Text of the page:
Harvard Coop Does Not Inflate Book Prices


Kudos on yet another piece of irresponsible journalism in regards to the Coop, this time in the form of Molly Hennessy-Fiske's "Crashing the Coop" (Feb. 1, 1997). As was evinced by my brief conversation with the author as she was researching the story, as well as observing her interactions with other interviewees, Miss Hennessy-Fiske's intentions were not to provide a fair account of bookselling at the Coop, but rather to push an agenda. I, in turn, would like to push mine.

Having sat on the Board of Directors of the Coop for over a year-and-a-half, I have seen up close the difficulties of running an academic bookstore, one of the largest of which is student perception.

While prices on certain books are indeed high, the mind-set of many students is that the Coop deliberately inflates them to make profits. This is incorrect in two ways. First, we sell all books at list price (see Books In Print, the industry bible, to confirm this).

Textbooks is not a money-making division for the Coop, an important fact that the author neglected to include in her diatribe. Secondly, there are no profits, per se, at the Coop. All profits derived from member sales (i.e. when you give your Coop number at the cash register) are returned to members in the form of a rebate at the end of each fiscal year. Unfortunately, the Coop has not returned a profit in recent years, only adding to student skepticism about the store.

Thus when Hennessy-Fiske asserts that she purchased her Weber book at Harvard Book Store for less money, she certainly could be speaking the truth.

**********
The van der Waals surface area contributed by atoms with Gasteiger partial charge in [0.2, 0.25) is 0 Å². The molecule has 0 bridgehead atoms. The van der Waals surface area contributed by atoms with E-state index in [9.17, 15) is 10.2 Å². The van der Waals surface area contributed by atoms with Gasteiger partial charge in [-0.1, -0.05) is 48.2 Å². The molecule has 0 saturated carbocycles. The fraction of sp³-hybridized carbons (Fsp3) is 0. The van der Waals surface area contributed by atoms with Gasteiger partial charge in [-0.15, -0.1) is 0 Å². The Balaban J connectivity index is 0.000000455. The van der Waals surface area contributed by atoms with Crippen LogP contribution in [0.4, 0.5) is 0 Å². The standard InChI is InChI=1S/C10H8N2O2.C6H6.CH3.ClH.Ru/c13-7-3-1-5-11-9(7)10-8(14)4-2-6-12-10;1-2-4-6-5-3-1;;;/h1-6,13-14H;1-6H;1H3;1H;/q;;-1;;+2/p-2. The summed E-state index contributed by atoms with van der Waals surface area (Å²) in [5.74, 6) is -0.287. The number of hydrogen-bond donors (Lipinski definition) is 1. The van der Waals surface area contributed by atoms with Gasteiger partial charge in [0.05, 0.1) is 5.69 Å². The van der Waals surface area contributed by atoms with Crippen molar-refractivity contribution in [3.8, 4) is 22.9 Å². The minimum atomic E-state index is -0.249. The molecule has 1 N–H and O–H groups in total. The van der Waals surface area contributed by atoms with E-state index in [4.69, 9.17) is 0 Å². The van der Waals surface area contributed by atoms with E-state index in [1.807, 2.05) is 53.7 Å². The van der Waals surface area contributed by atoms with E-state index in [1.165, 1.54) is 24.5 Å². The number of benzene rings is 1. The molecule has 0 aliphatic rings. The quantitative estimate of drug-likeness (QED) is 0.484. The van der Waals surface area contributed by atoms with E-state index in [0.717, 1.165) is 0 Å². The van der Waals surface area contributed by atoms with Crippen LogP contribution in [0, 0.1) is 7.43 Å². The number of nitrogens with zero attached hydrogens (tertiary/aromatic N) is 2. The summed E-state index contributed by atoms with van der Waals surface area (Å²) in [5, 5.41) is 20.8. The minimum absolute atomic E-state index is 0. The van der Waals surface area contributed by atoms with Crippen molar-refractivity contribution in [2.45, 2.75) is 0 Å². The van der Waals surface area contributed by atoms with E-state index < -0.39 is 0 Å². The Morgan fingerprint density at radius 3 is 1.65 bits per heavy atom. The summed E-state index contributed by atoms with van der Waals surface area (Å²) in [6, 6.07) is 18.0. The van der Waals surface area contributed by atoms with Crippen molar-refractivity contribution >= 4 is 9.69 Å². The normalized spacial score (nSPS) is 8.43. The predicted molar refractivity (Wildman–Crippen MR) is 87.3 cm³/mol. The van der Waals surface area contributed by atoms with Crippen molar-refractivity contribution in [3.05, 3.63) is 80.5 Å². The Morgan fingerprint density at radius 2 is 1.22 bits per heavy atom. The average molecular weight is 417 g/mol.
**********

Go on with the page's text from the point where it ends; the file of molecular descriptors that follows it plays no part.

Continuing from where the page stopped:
Yet without a doubt, it was a different edition, another fact conveniently omitted from her article. She also did not mention the fact that other cheaper versions of the book in question are available at the Coop, as are more expensive versions at Harvard Book Store.

Finally, I take issue with Miss Hennessy-Fiske's careless journalism. I must admit I noticed her researching her story only because a fellow student was chewing her out for her leading approach to her interviews. In overhearing her other interviews, it became clear that she was searching solely for quotes that supported her position. Hence her brusque dismissal of the one quoted student who wanted to (gasp!) make an informed statement rather than spew aimless vitriol.

Shoddy journalistic tactics and half-truths aside, it seems Hennessy-Fiske would like what we all would like: an improved Coop, more attentive to students' needs.

So as the Coop enters a new phase of growth and change in the coming months, I encourage her, and everyone else, to take a fresh perspective on the Coop. Go in with an open mind; you just might be surprised. --Jon D. Caramanica '97, member of the board of directors, Harvard Cooperative Society